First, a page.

How to convert contingency tables to data frames with R

March 14, 2012
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(This article was first published on Rronan » R, and kindly contributed to R-bloggers)

I wanted to write contingency tables in HTML with hwrite(). I realized that the method hwrite() does not exist for the table objects. I could use as.data.frame(), but the table produced is non-intuitive. I did a search on R-bloggers and I quickly found the solution to my problem: the as.data.frame.matrix() function.

The contingency table

A contingency table is a display format used to analyse and record the relationship between two categorical variables. For example, we use two variables from the dataset ?state included in R. The two variables are \(x\) (state.division) and \(y\) (state.region).

state.division state.region nlevels(state.division) nlevels(state.region)

These two variables have respectively \(r = 9\) et \(s = 4\) terms. The contingency table therefore contains \((r + 1) \times (s + 1) – 1 = 49\) informatives cells.

The contingency table will show the number of times each combination of state.division and state.region appears.

(MyTable <- table(state.division, state.region))
## state.region ## state.division Northeast South North Central West ## New England 6 0 0 0 ## Middle Atlantic 3 0 0 0 ## South Atlantic 0 8 0 0 ## East South Central 0 4 0 0 ## West South Central 0 4 0 0 ## East North Central 0 0 5 0 ## West North Central 0 0 7 0 ## Mountain 0 0 0 8 ## Pacific 0 0 0 5
as.data.frame()

The R contingency tables are of class table. They are not handled the same way that the objects of class data.frame. Some methods of data.frame are not available for table (e.g. hwrite()). Actually, converting contingency tables to data frames gives non-intuitive results.

as.data.frame(MyTable)
state.division state.region Freq
New England Northeast 6
Middle Atlantic Northeast 3
South Atlantic Northeast 0
East South Central Northeast 0
West South Central Northeast 0
East North Central Northeast 0
West North Central Northeast 0
Mountain Northeast 0
Pacific Northeast 0
New England South 0
Middle Atlantic South 0
South Atlantic South 8
East South Central South 4
West South Central South 4
East North Central South 0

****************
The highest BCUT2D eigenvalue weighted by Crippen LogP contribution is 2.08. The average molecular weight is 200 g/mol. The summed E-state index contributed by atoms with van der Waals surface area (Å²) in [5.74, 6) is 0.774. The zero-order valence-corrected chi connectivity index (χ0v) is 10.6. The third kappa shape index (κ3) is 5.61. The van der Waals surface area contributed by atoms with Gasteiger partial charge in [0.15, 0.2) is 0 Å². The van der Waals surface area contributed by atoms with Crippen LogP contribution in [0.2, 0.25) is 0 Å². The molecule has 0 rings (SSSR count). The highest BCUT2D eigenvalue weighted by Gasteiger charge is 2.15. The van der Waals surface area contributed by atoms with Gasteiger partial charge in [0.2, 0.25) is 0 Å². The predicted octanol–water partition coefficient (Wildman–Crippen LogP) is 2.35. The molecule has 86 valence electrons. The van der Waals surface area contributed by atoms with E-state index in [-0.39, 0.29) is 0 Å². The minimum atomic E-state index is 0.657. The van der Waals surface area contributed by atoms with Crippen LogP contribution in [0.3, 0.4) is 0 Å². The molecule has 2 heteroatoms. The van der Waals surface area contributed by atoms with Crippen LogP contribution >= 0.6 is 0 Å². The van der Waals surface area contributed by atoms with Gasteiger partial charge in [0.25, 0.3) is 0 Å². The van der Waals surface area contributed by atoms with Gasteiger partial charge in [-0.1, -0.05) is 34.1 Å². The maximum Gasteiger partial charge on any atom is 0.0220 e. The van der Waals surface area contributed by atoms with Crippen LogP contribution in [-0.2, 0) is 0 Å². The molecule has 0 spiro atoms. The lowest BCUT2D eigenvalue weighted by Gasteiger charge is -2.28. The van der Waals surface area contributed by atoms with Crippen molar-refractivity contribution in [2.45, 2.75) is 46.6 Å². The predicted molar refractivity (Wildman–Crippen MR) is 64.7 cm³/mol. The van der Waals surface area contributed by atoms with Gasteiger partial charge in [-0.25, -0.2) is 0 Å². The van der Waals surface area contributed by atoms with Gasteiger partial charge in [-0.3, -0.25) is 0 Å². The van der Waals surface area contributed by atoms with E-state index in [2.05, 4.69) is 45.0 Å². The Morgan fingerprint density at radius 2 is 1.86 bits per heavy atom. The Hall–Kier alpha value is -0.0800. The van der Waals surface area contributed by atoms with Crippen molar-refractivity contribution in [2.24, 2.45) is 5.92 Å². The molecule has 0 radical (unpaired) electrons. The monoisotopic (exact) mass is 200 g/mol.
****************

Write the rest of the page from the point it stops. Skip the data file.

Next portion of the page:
West North Central South 0
Mountain South 0
Pacific South 0
New England North Central 0
Middle Atlantic North Central 0
South Atlantic North Central 0
East South Central North Central 0
West South Central North Central 0
East North Central North Central 5
West North Central North Central 7
Mountain North Central 0
Pacific North Central 0
New England West 0
Middle Atlantic West 0
South Atlantic West 0
East South Central West 0
West South Central West 0
East North Central West 0
West North Central West 0
Mountain West 8
Pacific West 5

Here, the same information is presented in a table of \(3 \times r \times s = 108\) cells. Each term of \(x\) [\(y\)] is written \(s\) [respectively \(r\)] times.

as.data.frame.matrix()

The convert a table to a data.frame keeping its original structure, you must use the as.data.frame.matrix() function. This is probably the only situation in which this obscure function would be used.

as.data.frame.matrix(MyTable)
Northeast South North Central West
New England 6 0 0 0
Middle Atlantic 3 0 0 0
South Atlantic 0 8 0 0
East South Central 0 4 0 0
West South Central 0 4 0 0
East North Central 0 0 5 0
West North Central 0 0 7 0
Mountain 0 0 0 8
Pacific 0 0 0 5
Finally…

If you are fussy, you might notice that the variable names do not appear in contingency tables written with hwrite(). This can cause problems if the terms do not have explicit names (e.g., a variable encoded \(1, 2, \ldots, r\)). In that case, remember to specify your variables by adding a caption to your table.

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